meet the buckwheat

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Here is a very well familiar food item for some yet a totally unknown beast for others. Let me introduce you to buckwheat and you will see – it is truly the new super food.



Buckwheat belongs to a group of foods commonly called pseudocereals.

Pseudocereals are seeds that are consumed as cereal grains but don’t grow on grasses. Other common pseudocereals include quinoa and amaranth.

Despite its name, buckwheat is not related to wheat and is thus gluten-free.


The groats are used in much the same way as rice, are the main ingredient in many traditional European and Asian dishes. Buckwheat can be also milled into flour and used to prepare noodles, crepes, pancakes and other baked goods.

Buckwheat has become popular as a health food due to its high mineral and antioxidant content. Its benefits include improved blood sugar control.

Nutrition facts

Carbs are the main dietary component of buckwheat. Protein and various minerals and antioxidants are also present.

The nutritional value of buckwheat is considerably higher than that of many other grains. The nutrition facts for 3.5 ounces (100 grams) of raw buckwheat are Trusted Source):

  • Calories: 343
  • Water: 10%
  • Protein: 13.3 grams
  • Carbs: 71.5 grams
  • Sugar: 0 grams
  • Fiber: 10 grams
  • Fat: 3.4 grams


Buckwheat contains a decent amount of fiber, which your body cannot digest. This nutrient is good for colon health.

By weight, fiber makes up 2.7% of boiled groats and is mainly composed of cellulose and lignin (2).

Vitamins and minerals

Buckwheat is richer in minerals than many common cereals, such as rice, wheat, and corn (5).

The most abundant vitamins and minerals in common buckwheat are (19Trusted Source20Trusted Source):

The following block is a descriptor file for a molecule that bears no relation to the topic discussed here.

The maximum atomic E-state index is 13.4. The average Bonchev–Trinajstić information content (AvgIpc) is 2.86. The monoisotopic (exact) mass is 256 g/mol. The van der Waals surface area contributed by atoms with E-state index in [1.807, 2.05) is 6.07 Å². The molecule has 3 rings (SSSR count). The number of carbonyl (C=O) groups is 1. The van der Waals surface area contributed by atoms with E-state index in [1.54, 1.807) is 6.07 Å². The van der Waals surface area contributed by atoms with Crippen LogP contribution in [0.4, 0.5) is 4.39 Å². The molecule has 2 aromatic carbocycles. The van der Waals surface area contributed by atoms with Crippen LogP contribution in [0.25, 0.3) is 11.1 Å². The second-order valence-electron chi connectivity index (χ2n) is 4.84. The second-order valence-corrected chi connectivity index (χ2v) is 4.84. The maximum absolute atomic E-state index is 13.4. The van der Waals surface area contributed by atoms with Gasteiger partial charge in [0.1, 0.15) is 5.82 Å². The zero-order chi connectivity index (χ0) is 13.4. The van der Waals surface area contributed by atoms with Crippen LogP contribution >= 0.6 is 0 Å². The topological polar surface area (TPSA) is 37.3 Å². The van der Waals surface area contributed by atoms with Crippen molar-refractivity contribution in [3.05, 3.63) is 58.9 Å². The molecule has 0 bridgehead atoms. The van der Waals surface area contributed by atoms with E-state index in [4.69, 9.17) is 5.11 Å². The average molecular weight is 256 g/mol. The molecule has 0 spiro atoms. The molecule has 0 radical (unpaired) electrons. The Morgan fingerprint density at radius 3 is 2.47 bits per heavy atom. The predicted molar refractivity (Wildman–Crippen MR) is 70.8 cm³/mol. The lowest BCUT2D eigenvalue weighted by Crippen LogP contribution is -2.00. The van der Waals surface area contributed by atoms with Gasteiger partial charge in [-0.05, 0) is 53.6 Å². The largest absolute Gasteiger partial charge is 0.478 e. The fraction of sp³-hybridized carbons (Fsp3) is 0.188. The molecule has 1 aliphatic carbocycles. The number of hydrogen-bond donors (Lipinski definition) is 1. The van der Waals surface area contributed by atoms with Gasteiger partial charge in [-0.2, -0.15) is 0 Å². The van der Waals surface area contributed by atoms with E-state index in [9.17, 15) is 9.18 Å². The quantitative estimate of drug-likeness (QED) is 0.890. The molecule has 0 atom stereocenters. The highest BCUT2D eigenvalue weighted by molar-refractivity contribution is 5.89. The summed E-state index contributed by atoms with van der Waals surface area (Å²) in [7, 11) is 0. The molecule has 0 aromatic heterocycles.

• Manganese. Found in high amounts in whole grains, manganese is essential for healthy metabolism, growth, development, and your body’s antioxidant defenses.
  • Copper. Often lacking in the Western diet, copper is an essential trace element that may benefit heart health when eaten in small amounts.
  • Magnesium. When present in sufficient amounts in your diet, this essential mineral may lower your risk of various chronic conditions, such as type 2 diabetes and heart disease.
  • Iron. Deficiency in this important mineral leads to anemia, a condition characterized by reduced oxygen-carrying capacity of your blood.
  • Phosphorus. This mineral plays an essential role in the growth and maintenance of body tissues.
  • Rutin. The main antioxidant polyphenol in buckwheat, rutin may lower your risk of cancer and improve inflammation, blood pressure, and your blood lipid profile.
  • Quercetin. Found in many plant foods, quercetin is an antioxidant that may have a variety of beneficial health effects, including lowering your risk of cancer and heart disease.
  • Vitexin. Animal studies indicate that vitexin may have a number of health benefits. However, excessive intake may contribute to an enlarged thyroid.
  • D-chiro-inositol. This is a unique type of soluble carb that reduces blood sugar levels and may benefit diabetes management. Buckwheat is the richest food source of this plant compound.

Compared to other grains, the minerals in cooked buckwheat groats are particularly well absorbed.

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